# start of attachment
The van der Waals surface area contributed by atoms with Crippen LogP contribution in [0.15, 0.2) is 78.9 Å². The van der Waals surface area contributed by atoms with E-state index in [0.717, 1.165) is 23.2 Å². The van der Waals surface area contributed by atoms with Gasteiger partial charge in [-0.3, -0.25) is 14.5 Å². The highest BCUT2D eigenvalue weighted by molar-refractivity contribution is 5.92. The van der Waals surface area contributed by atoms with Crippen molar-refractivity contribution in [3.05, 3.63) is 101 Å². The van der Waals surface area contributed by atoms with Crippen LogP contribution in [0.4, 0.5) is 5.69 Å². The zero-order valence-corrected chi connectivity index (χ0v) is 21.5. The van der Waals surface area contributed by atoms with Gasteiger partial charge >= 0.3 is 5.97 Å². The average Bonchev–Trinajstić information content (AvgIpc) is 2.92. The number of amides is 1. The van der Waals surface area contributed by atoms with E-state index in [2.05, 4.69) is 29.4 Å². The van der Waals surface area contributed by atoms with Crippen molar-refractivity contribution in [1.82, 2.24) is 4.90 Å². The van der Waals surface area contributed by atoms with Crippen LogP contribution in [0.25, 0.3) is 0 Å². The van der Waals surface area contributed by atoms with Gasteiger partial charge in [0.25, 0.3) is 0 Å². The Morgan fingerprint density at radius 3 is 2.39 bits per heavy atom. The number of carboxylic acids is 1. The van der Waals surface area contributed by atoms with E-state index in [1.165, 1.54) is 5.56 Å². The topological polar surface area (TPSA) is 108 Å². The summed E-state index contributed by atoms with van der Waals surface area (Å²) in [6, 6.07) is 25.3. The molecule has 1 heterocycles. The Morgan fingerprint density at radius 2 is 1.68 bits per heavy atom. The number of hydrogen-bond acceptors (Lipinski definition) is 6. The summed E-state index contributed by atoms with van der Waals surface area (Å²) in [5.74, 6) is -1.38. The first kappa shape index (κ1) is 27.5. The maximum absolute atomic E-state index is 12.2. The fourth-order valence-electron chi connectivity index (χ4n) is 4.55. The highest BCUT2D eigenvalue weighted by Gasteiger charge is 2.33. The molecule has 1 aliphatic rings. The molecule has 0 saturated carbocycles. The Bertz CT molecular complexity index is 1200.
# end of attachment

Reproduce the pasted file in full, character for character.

The van der Waals surface area contributed by atoms with Crippen LogP contribution in [0.15, 0.2) is 78.9 Å². The van der Waals surface area contributed by atoms with E-state index in [0.717, 1.165) is 23.2 Å². The van der Waals surface area contributed by atoms with Gasteiger partial charge in [-0.3, -0.25) is 14.5 Å². The highest BCUT2D eigenvalue weighted by molar-refractivity contribution is 5.92. The van der Waals surface area contributed by atoms with Crippen molar-refractivity contribution in [3.05, 3.63) is 101 Å². The van der Waals surface area contributed by atoms with Crippen LogP contribution in [0.4, 0.5) is 5.69 Å². The zero-order valence-corrected chi connectivity index (χ0v) is 21.5. The van der Waals surface area contributed by atoms with Gasteiger partial charge >= 0.3 is 5.97 Å². The average Bonchev–Trinajstić information content (AvgIpc) is 2.92. The number of amides is 1. The van der Waals surface area contributed by atoms with E-state index in [2.05, 4.69) is 29.4 Å². The van der Waals surface area contributed by atoms with Crippen molar-refractivity contribution in [1.82, 2.24) is 4.90 Å². The van der Waals surface area contributed by atoms with Crippen LogP contribution in [0.25, 0.3) is 0 Å². The van der Waals surface area contributed by atoms with Gasteiger partial charge in [0.25, 0.3) is 0 Å². The Morgan fingerprint density at radius 3 is 2.39 bits per heavy atom. The number of carboxylic acids is 1. The van der Waals surface area contributed by atoms with E-state index in [1.165, 1.54) is 5.56 Å². The topological polar surface area (TPSA) is 108 Å². The summed E-state index contributed by atoms with van der Waals surface area (Å²) in [6, 6.07) is 25.3. The molecule has 1 heterocycles. The Morgan fingerprint density at radius 2 is 1.68 bits per heavy atom. The number of hydrogen-bond acceptors (Lipinski definition) is 6. The summed E-state index contributed by atoms with van der Waals surface area (Å²) in [5.74, 6) is -1.38. The first kappa shape index (κ1) is 27.5. The maximum absolute atomic E-state index is 12.2. The fourth-order valence-electron chi connectivity index (χ4n) is 4.55. The highest BCUT2D eigenvalue weighted by Gasteiger charge is 2.33. The molecule has 1 aliphatic rings. The molecule has 0 saturated carbocycles. The Bertz CT molecular complexity index is 1200.